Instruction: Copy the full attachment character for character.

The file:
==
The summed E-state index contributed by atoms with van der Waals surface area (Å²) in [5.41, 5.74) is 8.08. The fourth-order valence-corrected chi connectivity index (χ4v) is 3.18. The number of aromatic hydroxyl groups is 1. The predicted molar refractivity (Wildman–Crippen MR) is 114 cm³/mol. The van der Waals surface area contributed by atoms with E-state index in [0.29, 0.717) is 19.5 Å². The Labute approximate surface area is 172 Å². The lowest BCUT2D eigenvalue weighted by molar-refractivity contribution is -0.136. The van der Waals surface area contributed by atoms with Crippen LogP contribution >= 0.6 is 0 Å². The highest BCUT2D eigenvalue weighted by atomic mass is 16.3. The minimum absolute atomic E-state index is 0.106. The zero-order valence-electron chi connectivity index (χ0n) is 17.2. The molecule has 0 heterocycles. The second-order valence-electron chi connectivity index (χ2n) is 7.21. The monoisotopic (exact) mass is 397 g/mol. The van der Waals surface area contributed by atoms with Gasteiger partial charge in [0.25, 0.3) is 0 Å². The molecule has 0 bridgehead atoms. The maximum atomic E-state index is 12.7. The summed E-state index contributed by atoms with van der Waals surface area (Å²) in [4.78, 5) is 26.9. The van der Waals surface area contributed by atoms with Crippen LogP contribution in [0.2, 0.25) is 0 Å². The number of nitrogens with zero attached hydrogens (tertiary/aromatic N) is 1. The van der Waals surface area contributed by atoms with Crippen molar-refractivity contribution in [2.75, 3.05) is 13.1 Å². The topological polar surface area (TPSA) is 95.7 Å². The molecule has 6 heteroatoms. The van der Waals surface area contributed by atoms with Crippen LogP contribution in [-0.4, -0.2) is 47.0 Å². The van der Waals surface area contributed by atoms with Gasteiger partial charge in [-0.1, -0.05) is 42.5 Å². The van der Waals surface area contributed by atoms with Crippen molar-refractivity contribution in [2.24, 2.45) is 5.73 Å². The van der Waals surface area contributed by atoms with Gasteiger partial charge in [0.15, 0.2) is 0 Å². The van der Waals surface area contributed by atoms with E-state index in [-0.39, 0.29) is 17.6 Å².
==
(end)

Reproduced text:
The summed E-state index contributed by atoms with van der Waals surface area (Å²) in [5.41, 5.74) is 8.08. The fourth-order valence-corrected chi connectivity index (χ4v) is 3.18. The number of aromatic hydroxyl groups is 1. The predicted molar refractivity (Wildman–Crippen MR) is 114 cm³/mol. The van der Waals surface area contributed by atoms with E-state index in [0.29, 0.717) is 19.5 Å². The Labute approximate surface area is 172 Å². The lowest BCUT2D eigenvalue weighted by molar-refractivity contribution is -0.136. The van der Waals surface area contributed by atoms with Crippen LogP contribution >= 0.6 is 0 Å². The highest BCUT2D eigenvalue weighted by atomic mass is 16.3. The minimum absolute atomic E-state index is 0.106. The zero-order valence-electron chi connectivity index (χ0n) is 17.2. The molecule has 0 heterocycles. The second-order valence-electron chi connectivity index (χ2n) is 7.21. The monoisotopic (exact) mass is 397 g/mol. The van der Waals surface area contributed by atoms with Gasteiger partial charge in [0.25, 0.3) is 0 Å². The molecule has 0 bridgehead atoms. The maximum atomic E-state index is 12.7. The summed E-state index contributed by atoms with van der Waals surface area (Å²) in [4.78, 5) is 26.9. The van der Waals surface area contributed by atoms with Crippen LogP contribution in [0.2, 0.25) is 0 Å². The number of nitrogens with zero attached hydrogens (tertiary/aromatic N) is 1. The van der Waals surface area contributed by atoms with Crippen molar-refractivity contribution in [2.75, 3.05) is 13.1 Å². The topological polar surface area (TPSA) is 95.7 Å². The molecule has 6 heteroatoms. The van der Waals surface area contributed by atoms with Crippen LogP contribution in [-0.4, -0.2) is 47.0 Å². The van der Waals surface area contributed by atoms with Gasteiger partial charge in [-0.1, -0.05) is 42.5 Å². The van der Waals surface area contributed by atoms with Crippen molar-refractivity contribution in [2.24, 2.45) is 5.73 Å². The van der Waals surface area contributed by atoms with Gasteiger partial charge in [0.15, 0.2) is 0 Å². The van der Waals surface area contributed by atoms with E-state index in [-0.39, 0.29) is 17.6 Å².